Fooducate Friday: "Are BMIs Accurate for Me?"

October 14, 2016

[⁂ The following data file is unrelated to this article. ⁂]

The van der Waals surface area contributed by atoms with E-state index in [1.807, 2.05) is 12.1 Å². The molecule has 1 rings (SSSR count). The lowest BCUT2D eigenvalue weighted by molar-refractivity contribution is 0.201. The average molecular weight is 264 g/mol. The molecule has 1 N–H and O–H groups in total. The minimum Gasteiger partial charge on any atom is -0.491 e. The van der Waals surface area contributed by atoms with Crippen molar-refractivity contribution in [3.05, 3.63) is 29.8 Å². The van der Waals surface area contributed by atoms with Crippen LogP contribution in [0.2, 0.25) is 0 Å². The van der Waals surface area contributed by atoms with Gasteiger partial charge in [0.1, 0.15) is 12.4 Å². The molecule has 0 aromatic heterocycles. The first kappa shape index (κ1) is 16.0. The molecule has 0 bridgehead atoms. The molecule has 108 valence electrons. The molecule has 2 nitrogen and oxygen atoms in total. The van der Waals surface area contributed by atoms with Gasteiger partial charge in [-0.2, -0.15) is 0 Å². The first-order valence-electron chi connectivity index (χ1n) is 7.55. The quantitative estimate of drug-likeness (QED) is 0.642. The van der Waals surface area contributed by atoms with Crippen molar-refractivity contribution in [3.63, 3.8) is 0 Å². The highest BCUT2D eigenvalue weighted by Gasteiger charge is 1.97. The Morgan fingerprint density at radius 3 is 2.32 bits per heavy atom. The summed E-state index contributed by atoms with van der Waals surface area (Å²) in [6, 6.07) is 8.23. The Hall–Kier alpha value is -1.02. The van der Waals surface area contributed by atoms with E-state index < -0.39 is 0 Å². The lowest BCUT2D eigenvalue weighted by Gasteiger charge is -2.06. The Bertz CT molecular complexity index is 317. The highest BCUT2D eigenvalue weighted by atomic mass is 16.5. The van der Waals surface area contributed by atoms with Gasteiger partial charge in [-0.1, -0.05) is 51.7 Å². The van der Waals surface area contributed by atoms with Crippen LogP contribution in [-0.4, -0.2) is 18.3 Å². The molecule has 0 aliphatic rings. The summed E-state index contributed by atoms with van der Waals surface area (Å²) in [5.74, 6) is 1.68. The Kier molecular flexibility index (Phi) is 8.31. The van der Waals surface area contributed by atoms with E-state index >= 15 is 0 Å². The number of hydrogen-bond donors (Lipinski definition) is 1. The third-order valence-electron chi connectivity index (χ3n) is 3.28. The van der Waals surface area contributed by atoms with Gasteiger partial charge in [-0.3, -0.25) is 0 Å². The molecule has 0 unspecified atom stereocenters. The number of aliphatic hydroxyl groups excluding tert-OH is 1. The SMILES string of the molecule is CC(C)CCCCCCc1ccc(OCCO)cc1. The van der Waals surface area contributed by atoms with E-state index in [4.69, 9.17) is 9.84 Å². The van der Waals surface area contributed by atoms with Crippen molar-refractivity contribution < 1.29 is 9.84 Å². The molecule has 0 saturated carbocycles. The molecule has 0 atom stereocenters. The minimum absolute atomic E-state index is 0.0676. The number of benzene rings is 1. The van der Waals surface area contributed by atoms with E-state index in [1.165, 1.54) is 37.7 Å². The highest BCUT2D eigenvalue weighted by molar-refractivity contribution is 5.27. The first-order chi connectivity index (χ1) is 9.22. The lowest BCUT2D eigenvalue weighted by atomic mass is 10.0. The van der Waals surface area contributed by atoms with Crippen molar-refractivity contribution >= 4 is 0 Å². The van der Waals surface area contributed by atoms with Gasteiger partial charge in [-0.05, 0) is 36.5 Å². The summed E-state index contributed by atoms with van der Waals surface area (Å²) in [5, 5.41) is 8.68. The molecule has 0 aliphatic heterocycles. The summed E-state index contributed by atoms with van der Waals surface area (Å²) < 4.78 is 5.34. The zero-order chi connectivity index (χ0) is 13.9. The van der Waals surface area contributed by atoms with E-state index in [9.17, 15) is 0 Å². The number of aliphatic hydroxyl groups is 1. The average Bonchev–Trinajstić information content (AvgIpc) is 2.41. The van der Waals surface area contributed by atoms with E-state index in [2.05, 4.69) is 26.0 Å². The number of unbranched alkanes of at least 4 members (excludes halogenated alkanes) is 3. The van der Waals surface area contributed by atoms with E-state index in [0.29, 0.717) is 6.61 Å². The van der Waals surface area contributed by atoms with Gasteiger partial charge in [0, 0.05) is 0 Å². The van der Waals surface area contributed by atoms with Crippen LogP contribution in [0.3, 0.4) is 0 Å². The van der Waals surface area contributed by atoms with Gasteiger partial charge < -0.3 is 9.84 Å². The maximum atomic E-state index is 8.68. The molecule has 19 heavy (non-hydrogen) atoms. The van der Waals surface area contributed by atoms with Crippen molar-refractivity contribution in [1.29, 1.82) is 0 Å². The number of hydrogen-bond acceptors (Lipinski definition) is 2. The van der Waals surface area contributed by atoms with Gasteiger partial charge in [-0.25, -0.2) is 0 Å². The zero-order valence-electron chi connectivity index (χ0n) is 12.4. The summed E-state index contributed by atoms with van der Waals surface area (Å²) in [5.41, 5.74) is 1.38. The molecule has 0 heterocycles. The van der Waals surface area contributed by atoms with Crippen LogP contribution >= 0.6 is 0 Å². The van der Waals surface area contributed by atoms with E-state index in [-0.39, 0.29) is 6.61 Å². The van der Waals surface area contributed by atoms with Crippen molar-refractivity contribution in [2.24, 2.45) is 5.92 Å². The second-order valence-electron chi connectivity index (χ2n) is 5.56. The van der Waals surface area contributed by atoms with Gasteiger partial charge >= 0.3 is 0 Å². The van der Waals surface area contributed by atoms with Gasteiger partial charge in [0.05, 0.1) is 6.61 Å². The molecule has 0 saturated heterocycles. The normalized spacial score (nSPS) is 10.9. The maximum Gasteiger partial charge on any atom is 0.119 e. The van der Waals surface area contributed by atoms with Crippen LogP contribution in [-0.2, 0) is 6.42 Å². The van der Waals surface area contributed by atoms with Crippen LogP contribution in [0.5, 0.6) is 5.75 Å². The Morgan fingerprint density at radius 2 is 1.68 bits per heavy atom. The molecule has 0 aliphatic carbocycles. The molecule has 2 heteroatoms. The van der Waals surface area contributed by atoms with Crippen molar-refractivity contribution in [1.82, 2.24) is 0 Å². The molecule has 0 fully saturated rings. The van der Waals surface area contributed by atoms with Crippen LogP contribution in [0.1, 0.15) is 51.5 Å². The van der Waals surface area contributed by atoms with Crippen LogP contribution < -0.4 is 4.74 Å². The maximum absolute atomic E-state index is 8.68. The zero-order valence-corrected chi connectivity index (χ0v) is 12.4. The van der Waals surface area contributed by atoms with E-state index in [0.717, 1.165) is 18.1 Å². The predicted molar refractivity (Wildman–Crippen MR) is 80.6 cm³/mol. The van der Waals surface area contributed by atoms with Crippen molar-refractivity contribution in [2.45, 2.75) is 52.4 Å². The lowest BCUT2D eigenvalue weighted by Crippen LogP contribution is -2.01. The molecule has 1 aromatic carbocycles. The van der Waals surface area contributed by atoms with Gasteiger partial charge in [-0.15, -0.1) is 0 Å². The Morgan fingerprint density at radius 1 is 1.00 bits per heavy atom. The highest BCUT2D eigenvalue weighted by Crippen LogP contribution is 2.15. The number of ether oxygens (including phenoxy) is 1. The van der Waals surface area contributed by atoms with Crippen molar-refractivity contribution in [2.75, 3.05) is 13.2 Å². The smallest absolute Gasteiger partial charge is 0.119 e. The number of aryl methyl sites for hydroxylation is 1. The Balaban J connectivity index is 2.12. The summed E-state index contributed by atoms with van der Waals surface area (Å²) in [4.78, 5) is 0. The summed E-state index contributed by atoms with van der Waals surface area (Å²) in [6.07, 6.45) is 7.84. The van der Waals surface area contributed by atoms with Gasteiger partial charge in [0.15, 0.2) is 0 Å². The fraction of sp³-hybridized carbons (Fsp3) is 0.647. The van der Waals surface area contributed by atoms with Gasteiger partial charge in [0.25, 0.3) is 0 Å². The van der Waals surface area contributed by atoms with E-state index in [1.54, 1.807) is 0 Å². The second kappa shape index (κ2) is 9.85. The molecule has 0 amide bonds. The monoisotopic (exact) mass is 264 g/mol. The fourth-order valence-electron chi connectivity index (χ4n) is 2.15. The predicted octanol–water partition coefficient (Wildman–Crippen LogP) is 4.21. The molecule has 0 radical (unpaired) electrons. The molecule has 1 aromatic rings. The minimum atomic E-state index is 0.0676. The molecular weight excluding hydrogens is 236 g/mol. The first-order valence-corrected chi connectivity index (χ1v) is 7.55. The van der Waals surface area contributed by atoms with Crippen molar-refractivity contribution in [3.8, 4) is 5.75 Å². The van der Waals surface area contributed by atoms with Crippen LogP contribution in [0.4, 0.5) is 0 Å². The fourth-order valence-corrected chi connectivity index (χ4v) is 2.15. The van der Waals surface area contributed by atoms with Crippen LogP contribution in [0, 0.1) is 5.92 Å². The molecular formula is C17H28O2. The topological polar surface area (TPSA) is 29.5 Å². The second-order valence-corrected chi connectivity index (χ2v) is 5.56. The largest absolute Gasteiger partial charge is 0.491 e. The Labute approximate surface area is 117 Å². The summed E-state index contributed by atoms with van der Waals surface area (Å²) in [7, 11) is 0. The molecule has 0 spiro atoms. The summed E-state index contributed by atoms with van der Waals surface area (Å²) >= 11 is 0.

This is a question that I received and is a common question asked. The Body Mass Index is a tool used to determine whether you are at healthy weight, underweight, overweight to obese. It is a calculation that utilizes your height and weight. That is all -- your height and weight. So let's think about that. Based on the result of the calculation, determines if you are underweight, normal weight, overweight or obese. For the everyday person, who does not participate in much physical activity, we could potentially see this as a standard identifier for those health risk categories. But what about individuals who exercise often, even young adults who are athletes; because, the BMI does not take into consideration your age or activity level. We know that the more athletic someone is, the more potential they have to be more fit -- having lean body mass. Muscle (lean) mass, does not weight more than fat mass. One pound of fat and one pound of muscle weigh the same. However, muscle is smaller, it takes up less space and is more compact. So, if you put 5 lbs of fat into a box and put 5 lbs of muscle into the same type of box, the fat mass takes up more space. And so, if you have a human body, and fill it with fat and one you would fill with more muscle, the one with muscle weighs more because you can fit more muscle in the body than fat. So, muscle does not weigh more than fat, you can just put more muscle in one space than you can fat. And therefore, the individual with more muscle at 5'7" will weigh more than someone else at 5'7" that has more fat mass. But that doesn't make the more fit individual overweight, if their BMI within the overweight category. That BMI calculation never took into account the lean muscle mass of the person. With that being said, BMI is a poor indicator of whether someone is underweight, normal weight, overweight or obese for the active individual. I understand many teens and student-athletes have approached me saying "My BMI is high and I need to lower it." No. We need to determine how honest that is, but discussing or finding out what their body fat percentages are and, what their diet is like. If you have concerns that your BMI is inaccurate, find out your body fat percentage using skin calipers, a bioelectric impedance scale, a BOD POD (air displacement plethysmography), Dexa Scan, or underwater weighing. Also, those body fat percentage numbers will help further determine which health risk (or non-risk) category you are in.   Jenna Stranzl, RD